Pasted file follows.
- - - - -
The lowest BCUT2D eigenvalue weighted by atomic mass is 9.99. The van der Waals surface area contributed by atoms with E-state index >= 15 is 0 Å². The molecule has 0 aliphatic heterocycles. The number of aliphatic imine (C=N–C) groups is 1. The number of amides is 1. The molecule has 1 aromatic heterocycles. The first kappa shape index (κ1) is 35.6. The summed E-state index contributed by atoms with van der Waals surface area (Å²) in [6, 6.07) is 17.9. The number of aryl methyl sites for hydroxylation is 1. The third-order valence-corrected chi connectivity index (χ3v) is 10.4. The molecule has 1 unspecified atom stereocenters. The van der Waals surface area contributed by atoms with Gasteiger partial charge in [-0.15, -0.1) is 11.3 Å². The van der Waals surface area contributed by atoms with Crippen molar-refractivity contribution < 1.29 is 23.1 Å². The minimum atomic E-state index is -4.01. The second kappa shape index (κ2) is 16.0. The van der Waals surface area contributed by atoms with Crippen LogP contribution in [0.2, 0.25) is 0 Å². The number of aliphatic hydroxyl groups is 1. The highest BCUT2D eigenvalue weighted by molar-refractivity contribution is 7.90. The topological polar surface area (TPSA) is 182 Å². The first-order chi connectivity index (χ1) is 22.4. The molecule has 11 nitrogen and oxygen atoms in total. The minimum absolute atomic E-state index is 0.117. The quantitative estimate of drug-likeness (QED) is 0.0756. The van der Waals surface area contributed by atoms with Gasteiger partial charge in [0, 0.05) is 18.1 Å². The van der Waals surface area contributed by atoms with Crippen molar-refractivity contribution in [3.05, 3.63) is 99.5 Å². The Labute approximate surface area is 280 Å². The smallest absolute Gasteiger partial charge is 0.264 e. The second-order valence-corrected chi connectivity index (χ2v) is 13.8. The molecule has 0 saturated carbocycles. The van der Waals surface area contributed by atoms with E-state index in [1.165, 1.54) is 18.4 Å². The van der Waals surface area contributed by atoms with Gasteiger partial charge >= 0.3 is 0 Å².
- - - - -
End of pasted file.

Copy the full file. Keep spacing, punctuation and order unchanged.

The lowest BCUT2D eigenvalue weighted by atomic mass is 9.99. The van der Waals surface area contributed by atoms with E-state index >= 15 is 0 Å². The molecule has 0 aliphatic heterocycles. The number of aliphatic imine (C=N–C) groups is 1. The number of amides is 1. The molecule has 1 aromatic heterocycles. The first kappa shape index (κ1) is 35.6. The summed E-state index contributed by atoms with van der Waals surface area (Å²) in [6, 6.07) is 17.9. The number of aryl methyl sites for hydroxylation is 1. The third-order valence-corrected chi connectivity index (χ3v) is 10.4. The molecule has 1 unspecified atom stereocenters. The van der Waals surface area contributed by atoms with Gasteiger partial charge in [-0.15, -0.1) is 11.3 Å². The van der Waals surface area contributed by atoms with Crippen molar-refractivity contribution < 1.29 is 23.1 Å². The minimum atomic E-state index is -4.01. The second kappa shape index (κ2) is 16.0. The van der Waals surface area contributed by atoms with Crippen LogP contribution in [0.2, 0.25) is 0 Å². The number of aliphatic hydroxyl groups is 1. The highest BCUT2D eigenvalue weighted by molar-refractivity contribution is 7.90. The topological polar surface area (TPSA) is 182 Å². The first-order chi connectivity index (χ1) is 22.4. The molecule has 11 nitrogen and oxygen atoms in total. The minimum absolute atomic E-state index is 0.117. The quantitative estimate of drug-likeness (QED) is 0.0756. The van der Waals surface area contributed by atoms with Gasteiger partial charge in [0, 0.05) is 18.1 Å². The van der Waals surface area contributed by atoms with Crippen molar-refractivity contribution in [3.05, 3.63) is 99.5 Å². The Labute approximate surface area is 280 Å². The smallest absolute Gasteiger partial charge is 0.264 e. The second-order valence-corrected chi connectivity index (χ2v) is 13.8. The molecule has 0 saturated carbocycles. The van der Waals surface area contributed by atoms with E-state index in [1.165, 1.54) is 18.4 Å². The van der Waals surface area contributed by atoms with Gasteiger partial charge >= 0.3 is 0 Å².